The crowning glory of her whole vibe is her anti-statement outerwear, a Buzz Rickson MA-1 reproduction flight jacket in men’s size 38. The jacket is a “fanatical museum-grade replica [...] as purely functional and iconic a garment as the previous century produced,” made in Japan of black nylon with impeccable detailing true to the original. It’s the most expensive thing Cayce owns, but to the uninitiated, it’s also anonymous, without any identifying marks, in line with her chosen wardrobe of things that “could have been worn, to a general lack of comment, during any year between 1945 and 2000.” In the novel, the jacket is also hard to find, an item coveted by design nerds, meaning it’s also a status signifier if you happen to be in the know—the only item in her wardrobe that betrays her impeccable attention to detail.

Rickson’s manufactured it as a part of the William Gibson collection, which also later included a grosgrain coat with a shearling collar. The MA-1 is now a fairly collectible item—the jacket in black, a la Cayce Pollard Units, goes for significantly higher dollar amounts than the green on resale sites.

Because of her aversion to labels (and, by association, ostentation of any kind), Cayce’s taste also veers toward anonymity and stealth. In the 2002 of the novel, Cayce is just beginning to experience global surveillance and comprehend the idea of the digital footprint; she uses message boards under the handle “CayceP” and her surprise at someone installing a keystroke recorder on her computer seems quaint. But her look, for its calculated timelessness and total lack of statement, is very current. In a world where we simultaneously fetishize anonymity and give it away to Russian hackers every chance we get, the idea of dressing in such a way that nobody can remember you is appealing. It sounds much better to emulate this minimalist approach than to wear Juggalo makeup to escape face recognition, especially since the latter isn’t exactly un-memorable.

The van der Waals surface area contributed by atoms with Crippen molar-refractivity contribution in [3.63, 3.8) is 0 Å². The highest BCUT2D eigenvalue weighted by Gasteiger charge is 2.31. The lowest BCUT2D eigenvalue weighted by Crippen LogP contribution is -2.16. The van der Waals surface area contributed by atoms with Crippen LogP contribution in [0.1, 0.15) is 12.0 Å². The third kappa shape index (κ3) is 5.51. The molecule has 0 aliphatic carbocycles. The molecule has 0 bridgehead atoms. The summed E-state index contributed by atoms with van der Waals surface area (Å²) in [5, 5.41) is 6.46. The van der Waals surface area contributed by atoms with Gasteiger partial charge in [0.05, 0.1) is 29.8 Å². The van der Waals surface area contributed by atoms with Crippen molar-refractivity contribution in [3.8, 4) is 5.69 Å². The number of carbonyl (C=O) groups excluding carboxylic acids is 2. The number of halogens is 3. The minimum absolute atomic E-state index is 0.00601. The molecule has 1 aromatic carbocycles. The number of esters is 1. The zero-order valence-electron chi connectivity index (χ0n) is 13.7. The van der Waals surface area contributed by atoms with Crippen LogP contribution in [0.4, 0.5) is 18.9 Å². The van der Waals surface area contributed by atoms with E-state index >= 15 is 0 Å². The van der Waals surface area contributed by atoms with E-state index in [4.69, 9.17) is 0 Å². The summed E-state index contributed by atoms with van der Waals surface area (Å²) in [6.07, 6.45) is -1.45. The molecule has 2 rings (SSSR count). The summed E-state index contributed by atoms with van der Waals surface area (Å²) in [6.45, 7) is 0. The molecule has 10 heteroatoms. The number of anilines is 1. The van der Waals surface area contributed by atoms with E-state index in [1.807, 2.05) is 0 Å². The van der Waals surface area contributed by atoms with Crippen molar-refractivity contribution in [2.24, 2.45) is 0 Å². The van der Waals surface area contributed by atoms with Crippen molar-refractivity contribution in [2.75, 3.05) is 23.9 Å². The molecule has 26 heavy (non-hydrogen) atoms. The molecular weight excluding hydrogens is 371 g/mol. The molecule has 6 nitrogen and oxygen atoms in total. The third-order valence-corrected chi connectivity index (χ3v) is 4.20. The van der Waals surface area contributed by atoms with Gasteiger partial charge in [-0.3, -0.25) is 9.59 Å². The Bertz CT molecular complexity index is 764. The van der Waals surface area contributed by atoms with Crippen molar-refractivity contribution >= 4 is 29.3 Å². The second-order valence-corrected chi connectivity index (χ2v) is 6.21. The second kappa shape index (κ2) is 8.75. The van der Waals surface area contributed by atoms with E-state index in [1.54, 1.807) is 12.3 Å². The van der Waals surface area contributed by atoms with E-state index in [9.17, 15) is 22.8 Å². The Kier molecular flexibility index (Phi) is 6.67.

Of course, knowing so much about any one subject makes it so that you can never enjoy that thing innocently again. Cayce’s label radar is always on, always ambiently observing throughout the book, clocking people’s Prada knockoffs and Armani business drag with a weary automation satisfying to a fashion-conscious reader—it would be fascinating to read a 2019 version of this where she mentally notes people’s Instagram shoes and bathing suits. The brand aversion is a defense mechanism correlated to her nearly physical allergy (the Michelin Man practically makes her break out in hives), but by the end of the book, after events that could be either personally traumatic or cathartic, she seems to be cured of her allergy. Still, after a lifetime of cultivated brandlessness, it’s hard to believe that she would choose a logo print even if it didn’t make her physically ill.

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Books